India’s aspirational growth of 6-7% in the future highly depends on a large amount of risk capital from domestic investors and a strong corporate governance code, said Kotal Mahindra’s MD, Uday Kotak at a panel discussion on guidelines for corporate governance to India Inc organized by the Confederation of Indian Industry on Friday.
Indians for a long time invested largely in assets like real state or gold and recently the mindset shift came to mutual funds, fixed deposits and equities. The economy today is reversing this change again, he said.
“Return of capital is more important than return on capital. We need more risk capital from not just foreign portfolio investors but also from domestic investors for the growth of start-ups and micro small and medium enterprises in India,” Kotak said.
Governance is not just for public companies or large unlisted companies but also to MSME’s he said, adding that some of their leverage ratios are still in a bad state.
CII on its 13th corporate governance summit held in Mumbai has released a report that recommends a list of 15 new guidelines on corporate governance code ranging from global practices to regulatory policy suggestions for India Inc. The report aims to improve the Indian company’s overall governance standards.
“If India is to move to a leadership position in the global corporate space, business strategies can only be effective if complemented with responsible governance and ethical actions,” said Chandrajit Banerjee, Director General, CII.
Corporate Governance is beyond regulatory compliance and sets the tone of how the Corporate’s board of directors and management deal with shareholders, said Bombay Stock Exchange MD, Ashishkumar Chauhan. “Several committees in India and abroad have discussed, suggested and improved upon previous frameworks of corporate governance,” he said.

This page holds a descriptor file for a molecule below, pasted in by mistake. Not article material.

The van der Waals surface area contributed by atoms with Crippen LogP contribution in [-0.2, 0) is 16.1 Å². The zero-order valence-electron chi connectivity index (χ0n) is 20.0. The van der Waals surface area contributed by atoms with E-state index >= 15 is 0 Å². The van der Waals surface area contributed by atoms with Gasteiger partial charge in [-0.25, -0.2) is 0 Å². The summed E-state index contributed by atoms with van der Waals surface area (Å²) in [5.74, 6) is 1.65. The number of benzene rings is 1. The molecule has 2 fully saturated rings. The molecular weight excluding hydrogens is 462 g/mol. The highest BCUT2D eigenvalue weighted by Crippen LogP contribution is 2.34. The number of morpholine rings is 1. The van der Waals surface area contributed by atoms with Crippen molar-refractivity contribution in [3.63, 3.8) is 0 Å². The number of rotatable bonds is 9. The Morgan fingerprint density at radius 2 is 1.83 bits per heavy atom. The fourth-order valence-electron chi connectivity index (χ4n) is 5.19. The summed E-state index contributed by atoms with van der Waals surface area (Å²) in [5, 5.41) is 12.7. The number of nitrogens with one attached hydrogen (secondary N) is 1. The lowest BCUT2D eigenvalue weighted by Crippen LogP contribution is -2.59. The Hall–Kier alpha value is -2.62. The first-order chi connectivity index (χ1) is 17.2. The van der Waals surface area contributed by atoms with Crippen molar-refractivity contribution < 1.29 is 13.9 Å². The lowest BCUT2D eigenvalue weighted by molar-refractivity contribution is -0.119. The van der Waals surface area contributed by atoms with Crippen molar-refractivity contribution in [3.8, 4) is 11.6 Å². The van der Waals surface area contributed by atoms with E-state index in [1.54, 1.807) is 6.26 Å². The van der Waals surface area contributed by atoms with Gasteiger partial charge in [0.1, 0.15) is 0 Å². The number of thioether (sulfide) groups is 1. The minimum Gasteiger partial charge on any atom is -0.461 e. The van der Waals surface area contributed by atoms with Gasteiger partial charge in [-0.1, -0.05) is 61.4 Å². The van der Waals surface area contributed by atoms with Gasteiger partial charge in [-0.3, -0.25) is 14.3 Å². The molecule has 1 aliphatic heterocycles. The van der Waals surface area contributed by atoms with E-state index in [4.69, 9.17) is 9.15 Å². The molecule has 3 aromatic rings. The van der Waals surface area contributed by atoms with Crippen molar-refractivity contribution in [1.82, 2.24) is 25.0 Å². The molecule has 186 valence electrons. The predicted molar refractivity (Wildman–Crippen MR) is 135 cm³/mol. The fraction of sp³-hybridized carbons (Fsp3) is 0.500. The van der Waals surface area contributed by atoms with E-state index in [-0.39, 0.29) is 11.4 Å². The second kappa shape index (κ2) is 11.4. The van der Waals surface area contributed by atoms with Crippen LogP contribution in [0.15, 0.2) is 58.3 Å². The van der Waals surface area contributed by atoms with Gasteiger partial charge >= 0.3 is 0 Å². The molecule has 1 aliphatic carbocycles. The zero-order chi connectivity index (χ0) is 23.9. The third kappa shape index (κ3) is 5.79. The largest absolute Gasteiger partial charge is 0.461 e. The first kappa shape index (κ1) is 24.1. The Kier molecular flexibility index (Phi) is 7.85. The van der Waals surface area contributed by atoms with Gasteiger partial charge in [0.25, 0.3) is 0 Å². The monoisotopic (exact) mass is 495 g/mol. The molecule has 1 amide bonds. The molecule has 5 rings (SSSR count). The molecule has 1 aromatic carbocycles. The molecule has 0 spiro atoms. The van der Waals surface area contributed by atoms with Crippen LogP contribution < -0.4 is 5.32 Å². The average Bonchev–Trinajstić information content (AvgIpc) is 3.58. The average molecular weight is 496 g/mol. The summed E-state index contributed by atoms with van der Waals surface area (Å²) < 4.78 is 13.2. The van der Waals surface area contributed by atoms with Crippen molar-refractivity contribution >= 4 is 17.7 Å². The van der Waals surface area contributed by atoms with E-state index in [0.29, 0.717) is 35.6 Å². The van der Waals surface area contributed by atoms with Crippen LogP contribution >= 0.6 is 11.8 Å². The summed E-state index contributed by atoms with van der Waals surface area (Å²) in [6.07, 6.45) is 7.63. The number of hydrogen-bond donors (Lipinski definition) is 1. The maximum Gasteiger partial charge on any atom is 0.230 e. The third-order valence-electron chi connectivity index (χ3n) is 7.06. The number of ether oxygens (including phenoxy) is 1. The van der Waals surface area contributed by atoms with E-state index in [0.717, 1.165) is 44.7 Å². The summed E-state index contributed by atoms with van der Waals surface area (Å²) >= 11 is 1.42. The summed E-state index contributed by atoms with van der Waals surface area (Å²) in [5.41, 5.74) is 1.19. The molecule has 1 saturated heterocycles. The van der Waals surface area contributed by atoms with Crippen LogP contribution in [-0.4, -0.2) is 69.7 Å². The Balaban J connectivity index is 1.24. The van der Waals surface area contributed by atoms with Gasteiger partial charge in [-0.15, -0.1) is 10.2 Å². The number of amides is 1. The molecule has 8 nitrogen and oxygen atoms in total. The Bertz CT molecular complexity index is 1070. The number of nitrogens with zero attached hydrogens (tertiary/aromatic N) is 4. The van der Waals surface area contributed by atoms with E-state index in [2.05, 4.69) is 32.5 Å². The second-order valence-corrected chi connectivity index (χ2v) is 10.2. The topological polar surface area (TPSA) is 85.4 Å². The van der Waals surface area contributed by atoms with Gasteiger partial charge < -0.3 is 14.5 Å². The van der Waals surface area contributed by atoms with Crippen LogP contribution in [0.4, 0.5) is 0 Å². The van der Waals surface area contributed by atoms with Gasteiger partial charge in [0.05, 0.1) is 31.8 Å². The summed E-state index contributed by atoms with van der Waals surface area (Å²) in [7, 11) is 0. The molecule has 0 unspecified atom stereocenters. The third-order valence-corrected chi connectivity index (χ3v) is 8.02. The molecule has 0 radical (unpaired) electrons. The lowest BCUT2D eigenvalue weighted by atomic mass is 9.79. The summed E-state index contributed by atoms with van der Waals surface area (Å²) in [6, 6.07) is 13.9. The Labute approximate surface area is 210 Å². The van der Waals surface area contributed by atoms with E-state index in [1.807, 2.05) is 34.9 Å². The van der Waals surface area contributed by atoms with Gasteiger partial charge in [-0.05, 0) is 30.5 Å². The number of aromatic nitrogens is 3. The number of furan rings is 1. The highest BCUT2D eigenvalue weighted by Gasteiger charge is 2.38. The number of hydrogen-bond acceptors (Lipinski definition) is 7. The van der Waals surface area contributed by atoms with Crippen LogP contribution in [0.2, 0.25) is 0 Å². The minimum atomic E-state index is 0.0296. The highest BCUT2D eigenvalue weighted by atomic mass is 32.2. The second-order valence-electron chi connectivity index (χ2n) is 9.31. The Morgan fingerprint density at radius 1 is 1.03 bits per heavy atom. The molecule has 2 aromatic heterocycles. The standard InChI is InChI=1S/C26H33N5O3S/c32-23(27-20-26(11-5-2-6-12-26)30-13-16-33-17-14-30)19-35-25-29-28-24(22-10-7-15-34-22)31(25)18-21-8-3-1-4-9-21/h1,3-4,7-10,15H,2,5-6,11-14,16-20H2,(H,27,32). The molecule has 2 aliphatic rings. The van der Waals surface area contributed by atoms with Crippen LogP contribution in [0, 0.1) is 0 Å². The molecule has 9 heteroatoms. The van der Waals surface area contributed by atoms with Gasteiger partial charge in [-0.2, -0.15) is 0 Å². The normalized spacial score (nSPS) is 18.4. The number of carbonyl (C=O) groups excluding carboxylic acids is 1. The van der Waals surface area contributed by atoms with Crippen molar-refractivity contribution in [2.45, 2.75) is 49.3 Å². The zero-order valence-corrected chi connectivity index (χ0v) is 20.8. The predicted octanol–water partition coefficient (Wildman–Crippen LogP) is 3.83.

As soon as the recommendations become regulations, they become part of compliances. These ever-evolving reform measures create a corporate regulatory environment that promotes business activity, market integrity and investor confidence, especially small investors, he said.
“Independent directors ability to objectively look at risk management is diminishing. Some immunity needs to be provided to them unless there is a wilful case of fraud. Until this is done, people of calibre will be reluctant and fearful of joining boards,” he said,” said HDFC’s Vice Chairman, Keki Mistry.
He also said that a strong whistleblower policy must have checks and balances at every end to ensure there are no mala fide intentions.
Speaking about recent technological innovations like mobile applications; big data and cloud computing, he said technology awareness at the Board level has become indispensable for the growth of the company.
In the year 2018-2019, there were only 12 cases of insider trading that was reported, a drastic decline from what used to be the case earlier, said former SEBI Chairman, U.K. Sinha.
“I/3rd of the global investors check if the corporate is environmentally sustainable before they invest. Thus, corporate India must gauge horizontal trends of global developments and keep up with them to remain globally relevant,” he said.
“Initiative of the Government in decriminalising Companies Act 2013 which will encourage directors to conduct business without the anxiety of adverse repercussions,” said Deloitte India chairman, Shyamak Tata.
There is need to adopt and adapt the changing environment; For third party fiduciary role holders, it is to gauge the undercurrents in the company and for corporate lenders to remain agile and for Regulators to evolve with the changing society, Tata said.